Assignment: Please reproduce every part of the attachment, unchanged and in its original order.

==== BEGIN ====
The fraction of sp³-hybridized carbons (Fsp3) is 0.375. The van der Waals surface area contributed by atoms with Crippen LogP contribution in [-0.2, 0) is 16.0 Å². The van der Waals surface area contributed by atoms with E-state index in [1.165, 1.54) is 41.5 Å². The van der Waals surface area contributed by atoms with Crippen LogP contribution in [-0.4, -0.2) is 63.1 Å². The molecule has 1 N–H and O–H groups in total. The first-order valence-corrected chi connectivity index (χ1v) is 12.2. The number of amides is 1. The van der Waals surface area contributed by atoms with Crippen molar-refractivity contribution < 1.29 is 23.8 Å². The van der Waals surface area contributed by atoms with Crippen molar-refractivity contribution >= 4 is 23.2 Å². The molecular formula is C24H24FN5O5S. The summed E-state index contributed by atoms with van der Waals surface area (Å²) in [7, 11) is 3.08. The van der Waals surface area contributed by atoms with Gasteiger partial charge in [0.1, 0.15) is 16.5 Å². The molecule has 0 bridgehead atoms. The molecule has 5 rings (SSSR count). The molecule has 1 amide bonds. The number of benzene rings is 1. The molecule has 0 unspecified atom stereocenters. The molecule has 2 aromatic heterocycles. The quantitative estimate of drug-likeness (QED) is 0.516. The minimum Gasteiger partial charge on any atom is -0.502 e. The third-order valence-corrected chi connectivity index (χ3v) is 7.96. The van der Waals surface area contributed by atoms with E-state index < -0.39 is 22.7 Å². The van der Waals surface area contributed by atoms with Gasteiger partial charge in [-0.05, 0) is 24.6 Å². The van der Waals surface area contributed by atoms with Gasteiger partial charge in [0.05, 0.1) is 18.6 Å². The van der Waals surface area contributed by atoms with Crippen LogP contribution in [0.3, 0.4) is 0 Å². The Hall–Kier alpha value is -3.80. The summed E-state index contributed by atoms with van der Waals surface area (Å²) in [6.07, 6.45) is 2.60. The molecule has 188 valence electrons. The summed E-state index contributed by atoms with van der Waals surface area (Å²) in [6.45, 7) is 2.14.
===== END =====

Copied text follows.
The fraction of sp³-hybridized carbons (Fsp3) is 0.375. The van der Waals surface area contributed by atoms with Crippen LogP contribution in [-0.2, 0) is 16.0 Å². The van der Waals surface area contributed by atoms with E-state index in [1.165, 1.54) is 41.5 Å². The van der Waals surface area contributed by atoms with Crippen LogP contribution in [-0.4, -0.2) is 63.1 Å². The molecule has 1 N–H and O–H groups in total. The first-order valence-corrected chi connectivity index (χ1v) is 12.2. The number of amides is 1. The van der Waals surface area contributed by atoms with Crippen molar-refractivity contribution < 1.29 is 23.8 Å². The van der Waals surface area contributed by atoms with Crippen molar-refractivity contribution >= 4 is 23.2 Å². The molecular formula is C24H24FN5O5S. The summed E-state index contributed by atoms with van der Waals surface area (Å²) in [7, 11) is 3.08. The van der Waals surface area contributed by atoms with Gasteiger partial charge in [0.1, 0.15) is 16.5 Å². The molecule has 0 bridgehead atoms. The molecule has 5 rings (SSSR count). The molecule has 1 amide bonds. The number of benzene rings is 1. The molecule has 0 unspecified atom stereocenters. The molecule has 2 aromatic heterocycles. The quantitative estimate of drug-likeness (QED) is 0.516. The minimum Gasteiger partial charge on any atom is -0.502 e. The third-order valence-corrected chi connectivity index (χ3v) is 7.96. The van der Waals surface area contributed by atoms with E-state index < -0.39 is 22.7 Å². The van der Waals surface area contributed by atoms with Gasteiger partial charge in [-0.05, 0) is 24.6 Å². The van der Waals surface area contributed by atoms with Gasteiger partial charge in [0.05, 0.1) is 18.6 Å². The van der Waals surface area contributed by atoms with Crippen LogP contribution in [0.3, 0.4) is 0 Å². The Hall–Kier alpha value is -3.80. The summed E-state index contributed by atoms with van der Waals surface area (Å²) in [6.07, 6.45) is 2.60. The molecule has 188 valence electrons. The summed E-state index contributed by atoms with van der Waals surface area (Å²) in [6.45, 7) is 2.14.